Big Picture

Is Your Inner Monologue Running Your Life?

Radha Ruparell

I’ve worked with CEOs, Fortune 500 executives, social entrepreneurs, and other leaders around the world to unlock their full leadership potential. One place I often start is helping them develop practices to break free of negative self-talk. This is not only important in the workplace but also in so many other areas of our lives. In fact, I used these strategies myself during my long and difficult battle with COVID-19.

Our minds are constantly filled with thoughts. We’re either thinking about something that happened earlier in the day or about something that’s about to happen. But most of us aren’t aware of this internal chatter and how it subconsciously runs our lives. 

If you take a moment and listen to your inner thoughts, you’ll start hearing this inner monologue. You might find yourself judging others: “Why can’t they get the job done like they said they would?” Or judging yourself: “I just can’t get through my to-do list. Everyone else seems to be managing OK. Why can’t I get it together?”

It’s not abnormal to have a barrage of thoughts. Countless studies show that we can’t control every thought that enters our minds. However, we can change the way we relate to them. Here are three ways to break free of that inner monologue:

  1. Take a deep breath. When working with high-octane leaders, I encourage them to pause for 30 seconds between meetings and take three deep breaths. Science shows us why this is so powerful. When your mind perceives a threat, it triggers the body’s sympathetic nervous system, elevating your heart rate, blood pressure, and fight-or-flight responses.

    Conversely, deep breathing activates your parasympathetic nervous system, enabling calm and clarity. Deep breathing helps signal to your body that you are no longer under threat. This simple (and quick!) practice allows us to stop dragging in the clutter from prior encounters in the day and, instead, be fully present with whoever is in front of us at that moment.

  2. Let go of limiting stories. So often, we tell ourselves stories about “the way things are,” and they eat away at us under the surface. Before falling ill this year, I had been in the best shape of my life. However, months after my initial COVID-19 diagnosis, I would often walk to the local park and become short of breath after only five minutes. Every time my symptoms flared up, my mind would automatically jump to a story I’d been telling myself: “I may never recover my full health again,” which would send me into a downward spiral.

    To let go of this limiting story, I decided to adopt a practice that I train other leaders in, and that is asking one simple question: “What is actually happening right now?” Pretty soon, I realized that all that was happening (in reality) was that my heart rate and breathing were faster than normal. That’s all that was happening. The story that had been repeating in my head wasn’t necessarily true. After all, I had recovered from relapses before! Once I realized that my story wasn’t the truth, I didn’t feel as stuck.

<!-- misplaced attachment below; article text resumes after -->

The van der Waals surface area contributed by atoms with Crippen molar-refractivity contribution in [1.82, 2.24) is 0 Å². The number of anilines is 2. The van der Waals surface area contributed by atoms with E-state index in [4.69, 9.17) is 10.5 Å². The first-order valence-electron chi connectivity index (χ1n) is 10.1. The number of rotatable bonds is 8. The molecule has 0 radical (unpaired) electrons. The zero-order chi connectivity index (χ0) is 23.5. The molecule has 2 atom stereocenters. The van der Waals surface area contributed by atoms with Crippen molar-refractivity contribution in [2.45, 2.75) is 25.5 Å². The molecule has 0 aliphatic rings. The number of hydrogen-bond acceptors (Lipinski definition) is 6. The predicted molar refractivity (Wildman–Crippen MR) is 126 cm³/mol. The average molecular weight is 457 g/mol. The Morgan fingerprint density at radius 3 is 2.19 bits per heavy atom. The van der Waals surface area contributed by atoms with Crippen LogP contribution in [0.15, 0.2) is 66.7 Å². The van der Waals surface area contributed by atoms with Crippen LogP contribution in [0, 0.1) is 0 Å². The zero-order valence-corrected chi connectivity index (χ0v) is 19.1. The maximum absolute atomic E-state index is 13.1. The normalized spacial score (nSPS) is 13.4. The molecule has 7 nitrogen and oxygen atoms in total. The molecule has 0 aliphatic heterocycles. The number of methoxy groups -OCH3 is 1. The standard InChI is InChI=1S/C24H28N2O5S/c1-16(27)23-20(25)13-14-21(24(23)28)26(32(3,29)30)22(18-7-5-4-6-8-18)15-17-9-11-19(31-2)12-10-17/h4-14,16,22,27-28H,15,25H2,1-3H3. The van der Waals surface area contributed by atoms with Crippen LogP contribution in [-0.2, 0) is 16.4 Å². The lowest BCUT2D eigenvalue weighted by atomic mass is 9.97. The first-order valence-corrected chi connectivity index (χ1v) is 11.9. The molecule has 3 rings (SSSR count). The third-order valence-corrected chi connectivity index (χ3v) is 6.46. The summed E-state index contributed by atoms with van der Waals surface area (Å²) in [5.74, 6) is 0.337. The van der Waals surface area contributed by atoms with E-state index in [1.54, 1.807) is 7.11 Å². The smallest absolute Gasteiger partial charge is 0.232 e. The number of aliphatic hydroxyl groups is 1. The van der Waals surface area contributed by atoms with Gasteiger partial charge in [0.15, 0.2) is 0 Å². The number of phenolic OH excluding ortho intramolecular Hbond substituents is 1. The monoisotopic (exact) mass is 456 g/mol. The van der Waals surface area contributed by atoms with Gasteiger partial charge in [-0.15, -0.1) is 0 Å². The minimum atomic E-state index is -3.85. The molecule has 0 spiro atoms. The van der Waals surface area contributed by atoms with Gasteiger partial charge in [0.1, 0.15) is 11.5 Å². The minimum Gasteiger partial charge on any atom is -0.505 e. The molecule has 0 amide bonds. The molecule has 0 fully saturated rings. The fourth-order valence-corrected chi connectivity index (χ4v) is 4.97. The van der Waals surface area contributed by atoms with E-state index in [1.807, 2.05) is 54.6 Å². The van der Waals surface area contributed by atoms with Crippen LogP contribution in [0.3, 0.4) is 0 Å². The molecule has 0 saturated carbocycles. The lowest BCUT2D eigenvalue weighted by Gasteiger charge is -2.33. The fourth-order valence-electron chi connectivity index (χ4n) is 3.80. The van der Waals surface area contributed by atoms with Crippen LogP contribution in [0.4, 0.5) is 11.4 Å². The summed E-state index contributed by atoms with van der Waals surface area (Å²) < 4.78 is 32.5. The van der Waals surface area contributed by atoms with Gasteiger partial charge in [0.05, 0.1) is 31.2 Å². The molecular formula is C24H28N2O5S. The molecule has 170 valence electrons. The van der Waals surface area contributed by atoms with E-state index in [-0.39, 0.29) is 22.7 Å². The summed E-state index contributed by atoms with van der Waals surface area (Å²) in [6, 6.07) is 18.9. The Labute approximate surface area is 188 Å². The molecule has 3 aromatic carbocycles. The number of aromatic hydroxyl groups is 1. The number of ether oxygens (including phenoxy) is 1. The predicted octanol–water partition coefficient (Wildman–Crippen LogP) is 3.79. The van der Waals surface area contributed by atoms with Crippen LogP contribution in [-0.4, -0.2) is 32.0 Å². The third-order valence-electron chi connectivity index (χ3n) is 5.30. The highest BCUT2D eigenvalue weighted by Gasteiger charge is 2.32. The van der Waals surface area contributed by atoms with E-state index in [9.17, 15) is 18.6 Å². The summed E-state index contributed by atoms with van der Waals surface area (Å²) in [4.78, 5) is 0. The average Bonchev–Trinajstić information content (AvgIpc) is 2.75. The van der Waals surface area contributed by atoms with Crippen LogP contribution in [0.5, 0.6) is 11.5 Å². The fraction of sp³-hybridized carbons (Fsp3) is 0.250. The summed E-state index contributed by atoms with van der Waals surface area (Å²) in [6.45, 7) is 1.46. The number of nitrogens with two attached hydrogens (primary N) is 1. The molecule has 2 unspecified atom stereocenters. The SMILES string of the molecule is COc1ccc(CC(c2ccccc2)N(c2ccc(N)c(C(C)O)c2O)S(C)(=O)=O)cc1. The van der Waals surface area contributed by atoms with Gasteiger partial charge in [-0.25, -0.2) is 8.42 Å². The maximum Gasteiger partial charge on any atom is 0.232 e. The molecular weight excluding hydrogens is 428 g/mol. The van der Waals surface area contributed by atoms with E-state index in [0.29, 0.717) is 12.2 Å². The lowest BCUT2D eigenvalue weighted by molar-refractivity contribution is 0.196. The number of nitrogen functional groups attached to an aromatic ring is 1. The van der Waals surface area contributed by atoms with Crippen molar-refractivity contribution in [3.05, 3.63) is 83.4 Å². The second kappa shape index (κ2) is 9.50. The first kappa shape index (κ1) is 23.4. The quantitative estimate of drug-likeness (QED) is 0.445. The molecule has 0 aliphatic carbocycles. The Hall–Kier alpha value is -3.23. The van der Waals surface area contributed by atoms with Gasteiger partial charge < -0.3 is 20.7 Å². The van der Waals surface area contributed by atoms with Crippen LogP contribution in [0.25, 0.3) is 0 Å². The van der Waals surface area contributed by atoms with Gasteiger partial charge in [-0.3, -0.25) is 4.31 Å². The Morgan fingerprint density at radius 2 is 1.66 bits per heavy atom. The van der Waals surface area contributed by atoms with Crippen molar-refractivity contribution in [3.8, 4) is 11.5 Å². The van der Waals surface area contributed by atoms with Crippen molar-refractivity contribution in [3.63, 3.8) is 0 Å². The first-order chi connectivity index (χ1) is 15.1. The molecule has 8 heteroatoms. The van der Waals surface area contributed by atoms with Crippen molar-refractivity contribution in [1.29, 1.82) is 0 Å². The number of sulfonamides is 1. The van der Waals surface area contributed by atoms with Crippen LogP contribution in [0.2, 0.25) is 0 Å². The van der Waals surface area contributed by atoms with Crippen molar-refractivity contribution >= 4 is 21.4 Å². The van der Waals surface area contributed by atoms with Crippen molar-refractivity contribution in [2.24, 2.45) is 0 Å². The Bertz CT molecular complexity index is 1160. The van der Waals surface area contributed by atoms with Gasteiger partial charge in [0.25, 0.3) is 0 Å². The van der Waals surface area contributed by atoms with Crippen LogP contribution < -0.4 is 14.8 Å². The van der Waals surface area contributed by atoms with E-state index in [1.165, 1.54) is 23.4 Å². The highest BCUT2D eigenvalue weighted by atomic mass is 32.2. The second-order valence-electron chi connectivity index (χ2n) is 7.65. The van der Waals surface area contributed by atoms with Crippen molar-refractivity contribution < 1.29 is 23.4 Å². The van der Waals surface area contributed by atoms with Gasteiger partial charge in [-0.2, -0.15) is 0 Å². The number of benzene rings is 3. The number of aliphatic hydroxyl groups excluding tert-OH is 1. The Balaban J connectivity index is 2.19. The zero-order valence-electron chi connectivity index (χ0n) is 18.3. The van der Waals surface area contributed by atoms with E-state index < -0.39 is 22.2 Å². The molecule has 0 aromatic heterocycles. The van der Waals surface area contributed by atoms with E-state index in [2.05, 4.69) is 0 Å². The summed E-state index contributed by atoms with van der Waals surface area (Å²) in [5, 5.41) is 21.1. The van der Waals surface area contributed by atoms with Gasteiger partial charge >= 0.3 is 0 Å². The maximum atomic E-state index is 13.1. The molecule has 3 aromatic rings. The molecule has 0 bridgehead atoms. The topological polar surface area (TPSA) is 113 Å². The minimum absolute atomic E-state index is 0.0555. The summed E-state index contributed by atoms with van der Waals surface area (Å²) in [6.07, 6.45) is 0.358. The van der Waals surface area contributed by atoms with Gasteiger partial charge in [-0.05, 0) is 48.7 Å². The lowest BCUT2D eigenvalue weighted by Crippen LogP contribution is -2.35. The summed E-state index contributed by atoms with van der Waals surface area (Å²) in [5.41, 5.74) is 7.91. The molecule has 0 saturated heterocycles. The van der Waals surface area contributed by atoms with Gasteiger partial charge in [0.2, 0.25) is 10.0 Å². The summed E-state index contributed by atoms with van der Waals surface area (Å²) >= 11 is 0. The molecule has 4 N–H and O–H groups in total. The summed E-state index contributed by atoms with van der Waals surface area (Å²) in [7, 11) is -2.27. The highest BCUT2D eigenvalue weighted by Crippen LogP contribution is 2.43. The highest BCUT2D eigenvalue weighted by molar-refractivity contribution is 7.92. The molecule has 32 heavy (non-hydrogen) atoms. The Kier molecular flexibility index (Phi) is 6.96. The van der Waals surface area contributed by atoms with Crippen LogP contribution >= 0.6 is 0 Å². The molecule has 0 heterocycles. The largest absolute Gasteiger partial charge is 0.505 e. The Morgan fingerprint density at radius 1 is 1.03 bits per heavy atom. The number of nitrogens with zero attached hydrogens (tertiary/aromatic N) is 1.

All too often, we get trapped in automatic thought patterns that lead us to believe there is only one way out. When we interrupt these patterns by reconnecting with reality, we can deal more powerfully with difficult situations.

  3. Use your words wisely. Another technique to escape limiting stories is to notice your language. The words we use with others matter, and so do the words we tell ourselves.

    Many times this past year, I would wake up not feeling my best, and I would catch myself mumbling, “Oh, this is going to be a bad day!” The problem with words like “bad day” is that they become the frame through which we see everything. Almost immediately, we start paying extra attention to all the bad things that are happening, and, in doing that, we make ourselves powerless for the entire day.

    However, we do have a choice of the language we use. Instead of saying, This is a bad day,” tweak your words ever so slightly to say, “Right now, I am having an ‘off’ moment.” This slight shift in language allows you to be honest about what’s happening without throwing the whole day in the trash. 

What are the things you say to yourself over and over again? Is there a small shift you can make in your language to take your power back?

Don’t let your inner monologue run your life! In every moment, you have a choice. You can deflate the power of negative self-talk by simply taking a moment to pause, letting go, and choosing your own narrative.

Written by Radha Ruparell.

Track Latest News Live on CEOWORLD magazine and get news updates from the United States and around the world. The views expressed are those of the author and are not necessarily those of the CEOWORLD magazine.
Follow CEOWORLD magazine headlines on: Google News, LinkedIn, Twitter, and Facebook.
Thank you for supporting our journalism. Subscribe here.
For media queries, please contact:
Radha Ruparell
Radha Ruparell is a global cross-sector leader with expertise in leadership development and personal transformation. She works with CEOs, Fortune 500 senior executives, social entrepreneurs, and grassroots leaders from around the world and heads the Collective Leadership Accelerator at Teach For All, a global network of independent organizations committed to developing leadership in classrooms and communities to ensure all children fulfill their potential. Her new book is Brave Now: Rise Through Struggle and Unlock Your Greatest Self.

Radha Ruparell is an opinion columnist for the CEOWORLD magazine. You can follow her on LinkedIn. For more information, visit the author’s website.